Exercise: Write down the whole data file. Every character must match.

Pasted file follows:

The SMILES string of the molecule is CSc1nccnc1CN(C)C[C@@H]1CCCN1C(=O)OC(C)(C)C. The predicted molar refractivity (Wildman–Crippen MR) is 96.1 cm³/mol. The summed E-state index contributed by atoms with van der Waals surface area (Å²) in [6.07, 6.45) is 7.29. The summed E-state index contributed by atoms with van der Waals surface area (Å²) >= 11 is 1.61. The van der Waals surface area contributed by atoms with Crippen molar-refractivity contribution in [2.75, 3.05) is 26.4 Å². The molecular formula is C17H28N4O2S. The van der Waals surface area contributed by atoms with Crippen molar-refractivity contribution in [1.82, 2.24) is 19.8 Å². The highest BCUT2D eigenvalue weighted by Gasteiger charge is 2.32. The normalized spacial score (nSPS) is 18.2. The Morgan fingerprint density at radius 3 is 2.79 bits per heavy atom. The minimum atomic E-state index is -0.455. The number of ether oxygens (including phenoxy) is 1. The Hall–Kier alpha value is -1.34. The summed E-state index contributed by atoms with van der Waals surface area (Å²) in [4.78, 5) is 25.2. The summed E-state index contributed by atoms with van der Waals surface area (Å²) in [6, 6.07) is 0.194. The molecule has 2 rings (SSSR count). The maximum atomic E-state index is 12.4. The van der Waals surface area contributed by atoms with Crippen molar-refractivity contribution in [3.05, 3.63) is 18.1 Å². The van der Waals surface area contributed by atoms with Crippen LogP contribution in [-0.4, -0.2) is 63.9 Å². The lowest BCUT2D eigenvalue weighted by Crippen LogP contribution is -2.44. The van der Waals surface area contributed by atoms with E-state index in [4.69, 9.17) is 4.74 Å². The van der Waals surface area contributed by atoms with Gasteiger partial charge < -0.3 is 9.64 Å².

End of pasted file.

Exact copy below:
The SMILES string of the molecule is CSc1nccnc1CN(C)C[C@@H]1CCCN1C(=O)OC(C)(C)C. The predicted molar refractivity (Wildman–Crippen MR) is 96.1 cm³/mol. The summed E-state index contributed by atoms with van der Waals surface area (Å²) in [6.07, 6.45) is 7.29. The summed E-state index contributed by atoms with van der Waals surface area (Å²) >= 11 is 1.61. The van der Waals surface area contributed by atoms with Crippen molar-refractivity contribution in [2.75, 3.05) is 26.4 Å². The molecular formula is C17H28N4O2S. The van der Waals surface area contributed by atoms with Crippen molar-refractivity contribution in [1.82, 2.24) is 19.8 Å². The highest BCUT2D eigenvalue weighted by Gasteiger charge is 2.32. The normalized spacial score (nSPS) is 18.2. The Morgan fingerprint density at radius 3 is 2.79 bits per heavy atom. The minimum atomic E-state index is -0.455. The number of ether oxygens (including phenoxy) is 1. The Hall–Kier alpha value is -1.34. The summed E-state index contributed by atoms with van der Waals surface area (Å²) in [4.78, 5) is 25.2. The summed E-state index contributed by atoms with van der Waals surface area (Å²) in [6, 6.07) is 0.194. The molecule has 2 rings (SSSR count). The maximum atomic E-state index is 12.4. The van der Waals surface area contributed by atoms with Crippen molar-refractivity contribution in [3.05, 3.63) is 18.1 Å². The van der Waals surface area contributed by atoms with Crippen LogP contribution in [-0.4, -0.2) is 63.9 Å². The lowest BCUT2D eigenvalue weighted by Crippen LogP contribution is -2.44. The van der Waals surface area contributed by atoms with E-state index in [4.69, 9.17) is 4.74 Å². The van der Waals surface area contributed by atoms with Gasteiger partial charge < -0.3 is 9.64 Å².